Monday, August 27, 2012

I recently finished reading Earth's Children by Jean M. Auel. On the final analysis I both liked and hated this series.

I liked it because of the detail and setting background and the interesting situation that was developing. And I hated it because the interesting situation was never resolved and the writing style got progressively worse from book to book. It is small wonder then to learn that several of the books struggled to find a publisher.

We start in "Clan of the Cave Bear" with a great fictional situation where a young human girl is growing up with a group of Archaic Homo Sapiens of realy undetermined species. Nominally they are Neanderthals however their way of life would be primitive even by Neanderthal standards, and they are missing quite a number bit of the sophistication that we would have expected in actual Neanderthal culture.

In any case its an excellent story with a strong protagonist, and a strong antagonist. Occasionally the writing does drift a little and fall into paragraphs of narrator description that is overly technical, but this is rare.
The next two books are still good, though the amount of archeological detail progressively increases. We also start getting overly detailed flashbacks to the previous books and a few too many, also overly detailed, sex scenes. Some of the sex scenes are actually important to the story, but these loose their impact due to the constant repetition.

Its however when we get to the fourth book that the real truble starts. Here there is an overly simple story of getting back home, with a few episodic adventures along the way. If anything the flaws of the first books become amplified. Ayla nad Jondlar's sex life is revisited in tedious detail again and again. Flashbacks likewise increase in frequency and duration and the descriptions of scenery mutate into academic descriptions of Ice age ecology that go on for pages and pages, only to be repeated almost verbatim several chapters later. At least the author does maintain a good paragraph structure, which makes it easier to skim the teduious bits, and I certainly did do a lot of skim reading in this book.

Possibly the most interesting event being the encounter of the tribe who's name starts with A'. Later they are retconed into being of largely mixed stock. And its a pity that this idea is not obvious in this book as it would make an interesting counter to Ayla's general desire to reconcile the two species of human. All in all Plains of Passage was still a reasonable book.

And then we get to the last two books, and for me at least, massive disappointment. It took Jondlar one and a half books to get over his racism and fully accept that the Clan are humans. And yet for most of his people this seems to be almost a non-issue. Which makes me wonder how Jondlar came to have views so much stronger then the rest of his people.

The next problem is that there is no credible antagonist. Instead we have a motley crew of the jilted woman who no one particularly likes. The cave drunkard, and 3/4 cast who's very existence makes no sense, really you'd think that his mother, who was considered to be an abomination, would have been exposed especially as her mother didn't survive the birth. And finally the old adversary of Jondlar's who is now a rather inept acolyte shaman. The problem is that all of these adversaries are already at the periphery of their society, sure they may hate Ayla but there is almost nothing they can do about it.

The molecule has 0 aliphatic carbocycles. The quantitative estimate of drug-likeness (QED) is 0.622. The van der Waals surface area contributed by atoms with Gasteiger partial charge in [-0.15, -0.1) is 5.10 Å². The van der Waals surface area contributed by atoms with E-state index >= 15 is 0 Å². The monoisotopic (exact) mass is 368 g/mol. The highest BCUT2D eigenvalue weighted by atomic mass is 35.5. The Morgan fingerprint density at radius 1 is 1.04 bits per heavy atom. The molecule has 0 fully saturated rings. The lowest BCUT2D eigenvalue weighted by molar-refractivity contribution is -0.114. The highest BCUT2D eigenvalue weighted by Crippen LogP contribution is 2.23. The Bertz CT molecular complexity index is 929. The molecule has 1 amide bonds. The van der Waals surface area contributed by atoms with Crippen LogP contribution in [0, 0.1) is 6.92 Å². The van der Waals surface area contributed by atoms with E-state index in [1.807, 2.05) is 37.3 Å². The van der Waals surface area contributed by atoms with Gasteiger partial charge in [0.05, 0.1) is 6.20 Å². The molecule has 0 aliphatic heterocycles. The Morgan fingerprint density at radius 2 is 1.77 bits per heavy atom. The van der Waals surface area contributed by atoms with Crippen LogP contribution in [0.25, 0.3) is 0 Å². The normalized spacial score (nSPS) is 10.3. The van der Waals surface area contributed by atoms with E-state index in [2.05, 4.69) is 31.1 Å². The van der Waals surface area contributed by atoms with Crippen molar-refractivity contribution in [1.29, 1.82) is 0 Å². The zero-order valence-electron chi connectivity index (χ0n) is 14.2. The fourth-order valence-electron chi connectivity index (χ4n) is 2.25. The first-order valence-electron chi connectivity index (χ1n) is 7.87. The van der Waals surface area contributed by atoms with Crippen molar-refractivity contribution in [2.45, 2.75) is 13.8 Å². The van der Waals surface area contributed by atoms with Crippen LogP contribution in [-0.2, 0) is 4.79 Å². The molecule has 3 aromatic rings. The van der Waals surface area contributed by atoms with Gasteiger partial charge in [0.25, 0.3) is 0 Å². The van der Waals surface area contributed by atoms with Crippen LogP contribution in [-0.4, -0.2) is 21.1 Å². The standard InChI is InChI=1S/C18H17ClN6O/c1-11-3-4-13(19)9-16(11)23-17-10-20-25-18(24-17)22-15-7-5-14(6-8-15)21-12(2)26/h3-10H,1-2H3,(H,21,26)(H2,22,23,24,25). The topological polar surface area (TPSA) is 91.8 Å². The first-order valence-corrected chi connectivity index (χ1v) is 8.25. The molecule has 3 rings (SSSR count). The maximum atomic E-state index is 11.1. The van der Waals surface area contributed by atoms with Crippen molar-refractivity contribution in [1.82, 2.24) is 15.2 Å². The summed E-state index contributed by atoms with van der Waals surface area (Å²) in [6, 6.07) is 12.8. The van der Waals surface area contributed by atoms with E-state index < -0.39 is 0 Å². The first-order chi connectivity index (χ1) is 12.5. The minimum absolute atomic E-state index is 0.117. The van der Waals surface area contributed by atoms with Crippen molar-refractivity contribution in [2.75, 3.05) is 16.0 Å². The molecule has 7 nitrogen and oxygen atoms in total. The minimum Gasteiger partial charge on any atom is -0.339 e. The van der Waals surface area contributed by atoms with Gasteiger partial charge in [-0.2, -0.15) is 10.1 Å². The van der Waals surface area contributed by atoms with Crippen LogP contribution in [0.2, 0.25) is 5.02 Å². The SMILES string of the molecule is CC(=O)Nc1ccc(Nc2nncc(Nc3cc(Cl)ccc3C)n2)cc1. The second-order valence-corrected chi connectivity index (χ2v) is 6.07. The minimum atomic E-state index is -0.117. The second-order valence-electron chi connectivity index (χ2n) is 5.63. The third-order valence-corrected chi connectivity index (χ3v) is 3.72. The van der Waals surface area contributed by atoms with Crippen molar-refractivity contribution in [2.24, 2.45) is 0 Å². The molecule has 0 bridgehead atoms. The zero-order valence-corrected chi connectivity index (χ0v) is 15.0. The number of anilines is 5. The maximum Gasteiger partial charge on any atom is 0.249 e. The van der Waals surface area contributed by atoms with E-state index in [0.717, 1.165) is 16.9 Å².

After all the buildup in previous books this is an extreme letdown. Instead Jondlar should have returned to find an altered situation where his enemies, who are now Ayla's as well are in positions of power and his friends and relations have been reduced. This strange woman's arrival should have been that catalyst that almost started a civil war among the Zelondoni. At least then Ayla would have had something to do which is slightly more interesting then having a baby and looking at some caves.

And then there is the other anticipated conflict that never arrived, that between the modern humans and their more archaic predecessors.Heck this one was even been hinted at as recently as the fifth book, and it never arrived. THe clan was hardly mentioned in the final book. Instead what we got was more flashbacks then we knew what to do with. Worst yet some of them actually contradicted the original book. Such as the claim that the Marmut of the Lion Camp was first, when he most definitely wasn't.

Instead of the promised racial conflict we get a tour of various archeological sites. And Ayla going public with her revelation about sex. What is even more frustrating is the relatively small amount of conflict this generates. You'd think that this if nothing else would have caused some kind of break, with some subgroup of the Shammen refusing to make it public and taking their caves away, we already had the Zelondoni of the 14th cave set up as a potential adversary, but nope, she shuts up and accepts the news along with everyone else. Heck by the end of it when we get the internal monolog of Ayla's few detractors fuming about how she was able to waltz in and change everything, I found myself agreeing with them.

So I finally got the the last page of the last book, and then I turned it looking for some kind of closure or climax to the story. Is this is? I asked myself. I may have enjoyed most of the journey, but the destination was really not worth it.